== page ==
4. The third theme is ‘technology’. Technology is both an enabler and driver for change for the regionalization of ASEAN bond markets. The infrastructure for connectivity has always been a clear point of contention. Whose infrastructure do we use? (or trust?) Is new infrastructure commercially viable? Cost and complications of building new infrastructure are always deterrents. However, with the rapid changes in technology, more solutions are starting to manifest themselves. For example, distributed ledger technology can help provide trading, clearing and settlement solutions for regional connectivity. The P2P platforms I spoke of earlier can also provide more points of connectivity. Financial technology to bring bond origination on-line can change the way bonds are distributed and traded with new levels of transparency. Digitisation can also help drive the much needed liquidity for a regional bond market to succeed. The question before us is not whether technology will change the bond markets but how much and how quickly.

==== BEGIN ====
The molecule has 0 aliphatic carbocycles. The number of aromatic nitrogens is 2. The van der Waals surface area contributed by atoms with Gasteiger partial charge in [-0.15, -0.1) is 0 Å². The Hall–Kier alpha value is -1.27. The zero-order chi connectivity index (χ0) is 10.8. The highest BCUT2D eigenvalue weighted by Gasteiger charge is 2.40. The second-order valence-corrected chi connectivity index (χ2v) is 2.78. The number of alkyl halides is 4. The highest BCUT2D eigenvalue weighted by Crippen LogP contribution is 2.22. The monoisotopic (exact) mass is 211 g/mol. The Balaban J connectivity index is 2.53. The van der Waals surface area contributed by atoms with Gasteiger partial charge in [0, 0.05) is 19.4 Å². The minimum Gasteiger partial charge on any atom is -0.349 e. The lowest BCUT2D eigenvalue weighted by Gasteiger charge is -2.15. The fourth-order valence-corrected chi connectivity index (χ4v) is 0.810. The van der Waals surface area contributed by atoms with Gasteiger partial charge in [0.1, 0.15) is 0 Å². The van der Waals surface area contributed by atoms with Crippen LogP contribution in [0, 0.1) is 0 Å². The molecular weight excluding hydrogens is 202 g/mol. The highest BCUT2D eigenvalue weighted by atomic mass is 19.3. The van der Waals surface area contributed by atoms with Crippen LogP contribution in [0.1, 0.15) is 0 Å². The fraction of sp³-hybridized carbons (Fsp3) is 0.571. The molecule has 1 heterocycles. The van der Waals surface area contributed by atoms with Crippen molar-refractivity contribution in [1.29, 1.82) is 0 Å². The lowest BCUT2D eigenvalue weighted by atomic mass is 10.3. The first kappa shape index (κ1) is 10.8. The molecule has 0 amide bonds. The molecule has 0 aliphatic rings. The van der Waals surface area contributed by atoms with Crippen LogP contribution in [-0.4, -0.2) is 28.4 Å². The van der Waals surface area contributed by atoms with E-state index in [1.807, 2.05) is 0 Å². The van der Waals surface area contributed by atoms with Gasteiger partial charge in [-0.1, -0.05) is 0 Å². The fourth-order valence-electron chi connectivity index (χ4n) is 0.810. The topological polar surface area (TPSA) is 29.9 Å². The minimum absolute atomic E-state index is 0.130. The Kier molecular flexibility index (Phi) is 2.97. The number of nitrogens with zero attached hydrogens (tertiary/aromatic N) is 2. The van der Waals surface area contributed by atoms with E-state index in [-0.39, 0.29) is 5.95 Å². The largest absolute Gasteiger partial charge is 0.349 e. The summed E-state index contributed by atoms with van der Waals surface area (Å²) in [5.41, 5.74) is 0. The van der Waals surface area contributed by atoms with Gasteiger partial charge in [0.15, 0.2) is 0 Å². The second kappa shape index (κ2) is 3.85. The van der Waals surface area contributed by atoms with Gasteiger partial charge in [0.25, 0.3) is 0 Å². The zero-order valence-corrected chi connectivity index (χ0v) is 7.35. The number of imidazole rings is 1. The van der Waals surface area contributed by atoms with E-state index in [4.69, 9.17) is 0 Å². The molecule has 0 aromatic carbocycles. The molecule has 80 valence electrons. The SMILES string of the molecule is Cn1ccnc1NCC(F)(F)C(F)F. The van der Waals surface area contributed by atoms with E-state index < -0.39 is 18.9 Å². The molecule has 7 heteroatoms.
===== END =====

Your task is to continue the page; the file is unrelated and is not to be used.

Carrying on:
1. Given the varying stages of development and sophistication of the bond markets across the region, it is extremely important that any form of connectivity must be inclusive and provide benefits to all the participating countries. It is also important to remember that for a regional bond market to succeed, we must first have successful domestic bond markets and therefore as the Chair of the ACMF, I urge all ASEAN member states to continue building their own markets. While the challenges to connectivity should not be underestimated, it is important to remember that it is through co-operation, innovation and determination that these challenges can be overcome. The prize for achieving connectivity is too big not to succeed. 
  2. On this note, I wish you a successful and productive conference ahead.
Thank you.